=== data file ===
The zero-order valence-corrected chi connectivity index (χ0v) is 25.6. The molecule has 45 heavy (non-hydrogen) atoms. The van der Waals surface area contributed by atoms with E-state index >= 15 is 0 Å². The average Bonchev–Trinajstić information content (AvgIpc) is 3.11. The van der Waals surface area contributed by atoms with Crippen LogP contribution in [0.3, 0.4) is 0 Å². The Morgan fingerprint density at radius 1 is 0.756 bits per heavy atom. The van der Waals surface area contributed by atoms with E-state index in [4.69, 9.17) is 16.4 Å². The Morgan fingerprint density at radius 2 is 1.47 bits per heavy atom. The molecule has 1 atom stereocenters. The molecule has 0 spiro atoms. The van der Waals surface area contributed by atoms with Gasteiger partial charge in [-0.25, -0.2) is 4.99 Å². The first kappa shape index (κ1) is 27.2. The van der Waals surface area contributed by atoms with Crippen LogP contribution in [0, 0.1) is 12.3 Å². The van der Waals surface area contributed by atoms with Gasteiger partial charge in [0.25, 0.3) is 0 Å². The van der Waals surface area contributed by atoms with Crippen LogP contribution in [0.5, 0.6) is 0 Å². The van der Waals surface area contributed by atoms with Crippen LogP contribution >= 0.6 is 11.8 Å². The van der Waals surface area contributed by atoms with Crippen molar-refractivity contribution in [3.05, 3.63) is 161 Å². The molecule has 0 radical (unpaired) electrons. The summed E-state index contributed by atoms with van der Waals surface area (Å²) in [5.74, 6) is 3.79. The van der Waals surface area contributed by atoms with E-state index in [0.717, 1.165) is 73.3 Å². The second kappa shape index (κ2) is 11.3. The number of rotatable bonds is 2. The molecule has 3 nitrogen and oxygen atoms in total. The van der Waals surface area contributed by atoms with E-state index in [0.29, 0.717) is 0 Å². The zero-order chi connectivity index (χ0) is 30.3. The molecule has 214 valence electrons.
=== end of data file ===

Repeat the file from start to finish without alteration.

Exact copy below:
The zero-order valence-corrected chi connectivity index (χ0v) is 25.6. The molecule has 45 heavy (non-hydrogen) atoms. The van der Waals surface area contributed by atoms with E-state index >= 15 is 0 Å². The average Bonchev–Trinajstić information content (AvgIpc) is 3.11. The van der Waals surface area contributed by atoms with Crippen LogP contribution in [0.3, 0.4) is 0 Å². The Morgan fingerprint density at radius 1 is 0.756 bits per heavy atom. The van der Waals surface area contributed by atoms with E-state index in [4.69, 9.17) is 16.4 Å². The Morgan fingerprint density at radius 2 is 1.47 bits per heavy atom. The molecule has 1 atom stereocenters. The molecule has 0 spiro atoms. The van der Waals surface area contributed by atoms with Gasteiger partial charge in [-0.25, -0.2) is 4.99 Å². The first kappa shape index (κ1) is 27.2. The van der Waals surface area contributed by atoms with Crippen LogP contribution in [0, 0.1) is 12.3 Å². The van der Waals surface area contributed by atoms with Gasteiger partial charge in [0.25, 0.3) is 0 Å². The van der Waals surface area contributed by atoms with Crippen LogP contribution in [0.5, 0.6) is 0 Å². The van der Waals surface area contributed by atoms with Crippen LogP contribution >= 0.6 is 11.8 Å². The van der Waals surface area contributed by atoms with Crippen molar-refractivity contribution in [3.05, 3.63) is 161 Å². The molecule has 0 radical (unpaired) electrons. The summed E-state index contributed by atoms with van der Waals surface area (Å²) in [5.74, 6) is 3.79. The van der Waals surface area contributed by atoms with E-state index in [0.717, 1.165) is 73.3 Å². The second kappa shape index (κ2) is 11.3. The number of rotatable bonds is 2. The molecule has 3 nitrogen and oxygen atoms in total. The van der Waals surface area contributed by atoms with E-state index in [0.29, 0.717) is 0 Å². The zero-order chi connectivity index (χ0) is 30.3. The molecule has 214 valence electrons.